One of the best ways to find your starting point with cybersecurity in 2017, what role business executives play, and identifying any repetitive patterns in the way cybercriminals target and attempt to take data from a business is by reviewing what has happened. So, even though a new year is ahead of us, let’s take a look at some important information from 2016 that can help you take action starting now.
- The ITRC’s Data Breach Report for 2016 shows a total of 980 breaches with a total of 35,233,317 records exposed. The two industries that suffered the largest record exposure included the Government and Healthcare.
- Ransomware is growing, Trend Micro saw a 400% increase in ransomware variants in 2016.
- 59% of ransomware infections, according to Barkly, came from emails with malicious links and attachments.
- 43% of spear-phishing attacks were made on small businesses according to Symantec.
- 97% of Java applications had at least one component with a known vulnerability (Veracode).
- Ransomware cybercriminals took in about $1 billion in 2016.
- When you look at post-breach costs for companies, you see organizations like Anthem (breached in 2015, exposing more than 78 million customer records) spending more than $260 million dollars for security improvements and remedial actions in response to breach incidents.
- Service interruptions from DDoS attacks rose 162% in 2016 (SurfWatch Labs).
Even though this information doesn’t include everything that happened in 2016, it’s enough to show the consistent presence of cyber threats for businesses nowadays. It is also enough to make it clear that even though some industries are bigger targets, like the healthcare industry, cybercriminals are interested in any business that has data they can take and leverage to make money.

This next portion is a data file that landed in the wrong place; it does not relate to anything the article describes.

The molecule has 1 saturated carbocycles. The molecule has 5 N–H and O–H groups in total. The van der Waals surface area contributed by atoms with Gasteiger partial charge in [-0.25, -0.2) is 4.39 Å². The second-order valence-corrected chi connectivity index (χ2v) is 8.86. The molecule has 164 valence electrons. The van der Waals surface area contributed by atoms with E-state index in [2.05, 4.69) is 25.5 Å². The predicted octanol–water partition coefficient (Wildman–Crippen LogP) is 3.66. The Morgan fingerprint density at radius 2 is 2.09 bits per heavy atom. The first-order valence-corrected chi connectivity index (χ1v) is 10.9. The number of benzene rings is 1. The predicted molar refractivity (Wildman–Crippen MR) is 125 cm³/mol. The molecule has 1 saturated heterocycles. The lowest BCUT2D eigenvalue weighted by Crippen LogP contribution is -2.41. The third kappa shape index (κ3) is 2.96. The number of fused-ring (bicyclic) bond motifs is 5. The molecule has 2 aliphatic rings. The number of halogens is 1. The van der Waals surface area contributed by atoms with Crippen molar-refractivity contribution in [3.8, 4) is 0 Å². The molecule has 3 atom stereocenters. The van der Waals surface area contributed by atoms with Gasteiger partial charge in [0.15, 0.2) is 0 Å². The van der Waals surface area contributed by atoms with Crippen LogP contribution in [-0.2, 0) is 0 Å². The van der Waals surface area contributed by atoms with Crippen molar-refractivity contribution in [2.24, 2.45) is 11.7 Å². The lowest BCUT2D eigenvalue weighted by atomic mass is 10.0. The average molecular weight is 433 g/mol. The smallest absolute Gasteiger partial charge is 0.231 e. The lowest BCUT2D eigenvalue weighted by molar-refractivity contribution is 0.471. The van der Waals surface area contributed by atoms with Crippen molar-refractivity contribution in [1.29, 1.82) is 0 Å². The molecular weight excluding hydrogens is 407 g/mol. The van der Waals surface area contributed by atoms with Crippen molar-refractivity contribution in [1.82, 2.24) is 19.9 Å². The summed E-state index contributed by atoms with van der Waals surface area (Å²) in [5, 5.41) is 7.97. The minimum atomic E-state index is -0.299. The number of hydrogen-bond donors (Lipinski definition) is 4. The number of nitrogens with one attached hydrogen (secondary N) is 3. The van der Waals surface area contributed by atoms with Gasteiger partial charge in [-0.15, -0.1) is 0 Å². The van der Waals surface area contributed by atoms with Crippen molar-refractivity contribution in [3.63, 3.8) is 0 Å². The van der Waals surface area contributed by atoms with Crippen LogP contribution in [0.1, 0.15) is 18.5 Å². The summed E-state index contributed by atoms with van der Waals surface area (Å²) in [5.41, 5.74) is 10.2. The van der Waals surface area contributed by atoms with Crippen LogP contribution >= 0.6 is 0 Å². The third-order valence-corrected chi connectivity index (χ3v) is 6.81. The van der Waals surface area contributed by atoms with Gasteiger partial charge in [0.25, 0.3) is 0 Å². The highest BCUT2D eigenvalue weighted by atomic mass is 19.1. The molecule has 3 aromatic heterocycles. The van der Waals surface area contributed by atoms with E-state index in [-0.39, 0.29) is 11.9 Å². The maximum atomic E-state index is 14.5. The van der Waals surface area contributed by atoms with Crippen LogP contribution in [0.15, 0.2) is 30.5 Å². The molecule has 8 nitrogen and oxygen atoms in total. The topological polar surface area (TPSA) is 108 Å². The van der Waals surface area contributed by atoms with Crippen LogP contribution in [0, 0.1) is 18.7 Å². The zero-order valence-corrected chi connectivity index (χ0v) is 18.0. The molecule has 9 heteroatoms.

In short, the starting point for any business is to stop seeing cybersecurity as an option in 2017. It has never been an option and becomes less and less so with every year that goes by, with every breach that takes place and every new cyber threat that comes to life.
Breach headlines and informative articles with cybersecurity stats tend to create a numbness of sorts amongst business executives or get a minimal reaction that includes investing in security tools and technology in the hopes of solving the problem. This is understandable since business executives may think those numbers are exaggerated, but if year after year breaches are happening that tells you something too. Business executives can no longer tune out breach, especially when they could very well be the cause of one by clicking a malicious link.
From the increase in spear-phishing attacks and ransomware incidents in 2016, it is clear that cybercriminals are finding easier ways to get company data. They’re targeting people; and through the lack of cybersecurity knowledge and training employees have, cybercriminals are succeeding in their attempts. Patching vulnerabilities, adopting anti-virus software and focusing on automated cybersecurity systems can’t teach people what to look for, what not to do, and how to secure their devices.
If you want to learn from 2016 and have a good 2017, get started on a holistic cybersecurity posture. The only way to minimize damage and costs is if you stop treating it as an option and stop implementing partial solutions.
Photo courtesy of Rafal Olechowski